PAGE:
History of U.S. dollar

The history of the US Dollar 


The currency of the United States can be traced back to 1690 before the birth of the country when the region was still a patchwork of colonies. The Massachusetts Bay Colony used paper notes to finance military expeditions. After the introduction of paper currency in Massachusetts, the other colonies quickly followed.

Various British imposed restrictions on the colonial paper currencies were in place until being outlawed. In 1775, when the colonists were preparing to go to war with the British, the Continental Congress introduced the Continental currency. However, the currency did not last long as there was insufficient financial backing and the notes were easily counterfeited.

Congress then chartered the first national bank in Philadelphia - the Bank of North America - to help with the government's finances. The dollar was chosen to become the monetary unit for the USA in 1785. The Coinage Act of 1792 helped put together an organised monetary system that introduced coinage in gold, silver, and copper. Paper notes or greenbacks were introduced into the system in 1861 to help finance the Civil War. The paper notes used several different techniques including a Treasury seal and engraved signatures to help diminish counterfeiting. In 1863, Congress put together the national banking system that granted the US Treasury permission to oversee the issuance of National Bank notes. This gave national banks the power to distribute money and to purchase US bonds more easily whilst still being regulated.

The Federal Reserve Act of 1913 created one central bank and organised a national banking system that could keep up with the changing financial needs of the country. The Federal Reserve Board created a new currency called the Federal Reserve Note. The first federal note was issued in the form of a ten dollar bill in 1914. Finally, a decision by the Federal Reserve board was made to lower the manufacturing costs of the currency by reducing the actual size of the notes by 30%. The same designs were also printed on all dominations instead of individual designs.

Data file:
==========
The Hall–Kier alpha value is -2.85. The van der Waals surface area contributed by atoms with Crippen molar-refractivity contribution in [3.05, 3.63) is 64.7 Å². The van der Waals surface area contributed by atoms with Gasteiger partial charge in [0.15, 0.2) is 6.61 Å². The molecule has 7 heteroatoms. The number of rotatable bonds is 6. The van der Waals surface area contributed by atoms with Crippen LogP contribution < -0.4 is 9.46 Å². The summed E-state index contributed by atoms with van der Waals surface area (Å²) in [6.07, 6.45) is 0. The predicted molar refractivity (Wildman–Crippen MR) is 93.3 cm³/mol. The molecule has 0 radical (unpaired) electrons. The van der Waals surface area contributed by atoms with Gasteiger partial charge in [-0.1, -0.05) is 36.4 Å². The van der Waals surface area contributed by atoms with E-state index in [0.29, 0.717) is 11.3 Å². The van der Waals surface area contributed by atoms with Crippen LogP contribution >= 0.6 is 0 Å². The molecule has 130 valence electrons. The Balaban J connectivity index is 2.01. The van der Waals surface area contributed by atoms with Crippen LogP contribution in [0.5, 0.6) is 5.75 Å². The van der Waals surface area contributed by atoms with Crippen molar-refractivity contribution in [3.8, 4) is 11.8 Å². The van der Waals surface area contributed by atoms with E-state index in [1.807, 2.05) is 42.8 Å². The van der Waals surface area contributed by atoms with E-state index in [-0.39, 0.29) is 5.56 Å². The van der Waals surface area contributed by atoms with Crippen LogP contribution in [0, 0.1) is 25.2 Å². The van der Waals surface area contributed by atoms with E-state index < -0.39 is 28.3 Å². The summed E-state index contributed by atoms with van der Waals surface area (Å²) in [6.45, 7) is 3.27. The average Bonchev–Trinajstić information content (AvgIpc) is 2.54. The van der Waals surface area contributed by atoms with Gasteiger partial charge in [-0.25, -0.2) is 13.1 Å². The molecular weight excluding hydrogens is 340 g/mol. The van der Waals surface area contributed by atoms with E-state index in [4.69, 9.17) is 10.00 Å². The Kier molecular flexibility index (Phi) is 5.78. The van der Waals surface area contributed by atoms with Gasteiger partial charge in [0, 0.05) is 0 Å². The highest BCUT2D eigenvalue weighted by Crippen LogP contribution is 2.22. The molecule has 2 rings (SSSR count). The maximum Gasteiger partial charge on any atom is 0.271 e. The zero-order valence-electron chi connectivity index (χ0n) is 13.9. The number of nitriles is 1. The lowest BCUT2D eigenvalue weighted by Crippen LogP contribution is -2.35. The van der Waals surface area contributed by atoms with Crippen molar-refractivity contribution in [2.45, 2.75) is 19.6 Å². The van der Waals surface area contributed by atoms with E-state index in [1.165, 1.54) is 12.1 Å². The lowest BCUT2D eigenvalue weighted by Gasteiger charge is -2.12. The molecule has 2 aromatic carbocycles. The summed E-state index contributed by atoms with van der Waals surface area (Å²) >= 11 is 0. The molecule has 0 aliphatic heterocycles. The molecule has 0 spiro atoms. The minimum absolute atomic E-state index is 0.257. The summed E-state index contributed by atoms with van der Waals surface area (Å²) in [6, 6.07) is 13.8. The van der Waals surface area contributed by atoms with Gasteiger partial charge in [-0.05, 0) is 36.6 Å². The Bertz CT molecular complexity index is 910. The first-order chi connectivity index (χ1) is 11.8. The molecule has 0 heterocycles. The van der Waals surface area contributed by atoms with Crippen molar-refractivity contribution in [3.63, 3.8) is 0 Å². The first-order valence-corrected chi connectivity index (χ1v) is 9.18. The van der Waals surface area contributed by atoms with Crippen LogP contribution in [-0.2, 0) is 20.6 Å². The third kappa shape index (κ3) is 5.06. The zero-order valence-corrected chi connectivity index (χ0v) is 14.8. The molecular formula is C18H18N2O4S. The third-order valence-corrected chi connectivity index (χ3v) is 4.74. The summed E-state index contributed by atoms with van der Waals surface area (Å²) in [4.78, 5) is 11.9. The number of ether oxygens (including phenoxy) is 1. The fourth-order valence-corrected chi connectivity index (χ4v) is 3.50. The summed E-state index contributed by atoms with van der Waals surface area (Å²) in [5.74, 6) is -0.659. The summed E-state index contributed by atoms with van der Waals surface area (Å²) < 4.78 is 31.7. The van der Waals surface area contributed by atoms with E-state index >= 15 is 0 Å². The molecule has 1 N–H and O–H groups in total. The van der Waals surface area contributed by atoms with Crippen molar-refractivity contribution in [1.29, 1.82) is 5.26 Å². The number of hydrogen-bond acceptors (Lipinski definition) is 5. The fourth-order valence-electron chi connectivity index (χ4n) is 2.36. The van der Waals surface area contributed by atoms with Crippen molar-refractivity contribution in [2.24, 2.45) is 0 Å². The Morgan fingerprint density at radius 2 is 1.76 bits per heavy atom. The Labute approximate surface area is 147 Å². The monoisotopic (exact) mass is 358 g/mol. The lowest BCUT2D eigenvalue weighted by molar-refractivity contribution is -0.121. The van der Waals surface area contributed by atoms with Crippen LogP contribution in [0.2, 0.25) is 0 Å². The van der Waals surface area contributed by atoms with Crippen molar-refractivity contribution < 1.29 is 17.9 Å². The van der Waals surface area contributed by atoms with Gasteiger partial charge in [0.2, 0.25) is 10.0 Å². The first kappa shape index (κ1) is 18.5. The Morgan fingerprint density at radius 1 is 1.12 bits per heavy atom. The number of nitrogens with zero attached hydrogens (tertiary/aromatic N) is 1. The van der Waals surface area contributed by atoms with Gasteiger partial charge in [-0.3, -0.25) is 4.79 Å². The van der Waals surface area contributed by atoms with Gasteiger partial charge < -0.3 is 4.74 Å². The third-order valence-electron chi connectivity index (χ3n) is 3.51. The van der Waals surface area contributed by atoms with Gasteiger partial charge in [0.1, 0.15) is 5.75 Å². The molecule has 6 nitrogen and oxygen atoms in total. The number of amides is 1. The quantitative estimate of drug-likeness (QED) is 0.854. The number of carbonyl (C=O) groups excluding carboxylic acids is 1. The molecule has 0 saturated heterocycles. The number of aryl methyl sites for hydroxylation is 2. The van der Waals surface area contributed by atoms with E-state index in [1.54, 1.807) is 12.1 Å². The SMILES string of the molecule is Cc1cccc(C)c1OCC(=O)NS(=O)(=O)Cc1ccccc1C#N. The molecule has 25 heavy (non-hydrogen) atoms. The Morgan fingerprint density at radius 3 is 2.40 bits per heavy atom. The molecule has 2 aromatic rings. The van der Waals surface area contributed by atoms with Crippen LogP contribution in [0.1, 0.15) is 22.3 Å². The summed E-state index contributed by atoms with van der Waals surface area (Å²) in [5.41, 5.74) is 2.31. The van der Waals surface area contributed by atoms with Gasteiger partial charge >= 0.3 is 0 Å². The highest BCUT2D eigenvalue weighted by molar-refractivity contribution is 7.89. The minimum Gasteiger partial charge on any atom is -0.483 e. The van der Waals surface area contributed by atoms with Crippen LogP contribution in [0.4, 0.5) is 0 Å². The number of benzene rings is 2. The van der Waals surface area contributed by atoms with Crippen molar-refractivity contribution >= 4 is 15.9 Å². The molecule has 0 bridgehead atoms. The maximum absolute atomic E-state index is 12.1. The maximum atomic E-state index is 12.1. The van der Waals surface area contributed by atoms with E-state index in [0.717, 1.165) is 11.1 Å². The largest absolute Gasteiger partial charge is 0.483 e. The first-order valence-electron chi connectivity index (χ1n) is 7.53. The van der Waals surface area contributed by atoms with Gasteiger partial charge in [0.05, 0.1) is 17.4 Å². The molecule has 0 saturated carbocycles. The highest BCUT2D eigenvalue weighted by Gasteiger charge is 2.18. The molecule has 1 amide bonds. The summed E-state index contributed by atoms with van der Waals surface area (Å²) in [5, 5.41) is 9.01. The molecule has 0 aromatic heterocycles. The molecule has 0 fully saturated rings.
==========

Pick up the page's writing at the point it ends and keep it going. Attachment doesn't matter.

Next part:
The designs of the notes would not be changed again until 1996 when a series of improvements were carried out over a ten-year period to prevent counterfeiting.
Participating Members

The United States Dollar has been adopted, and in some cases used as the official currency, in many different territories and countries. This process of incorporating the currency of one country into a different economic market is called 'dollarization'. Dollarization of the US Dollar has occurred in the British Virgin Islands, East Timor, Ecuador, El Salvador, Marshall Islands, Federated States of Micronesia, Palau, Panama, Pitcairn Islands, and Turks and Caicos Islands. 


The information was taken from US Central Bank  Web Site. Only for educational purposes.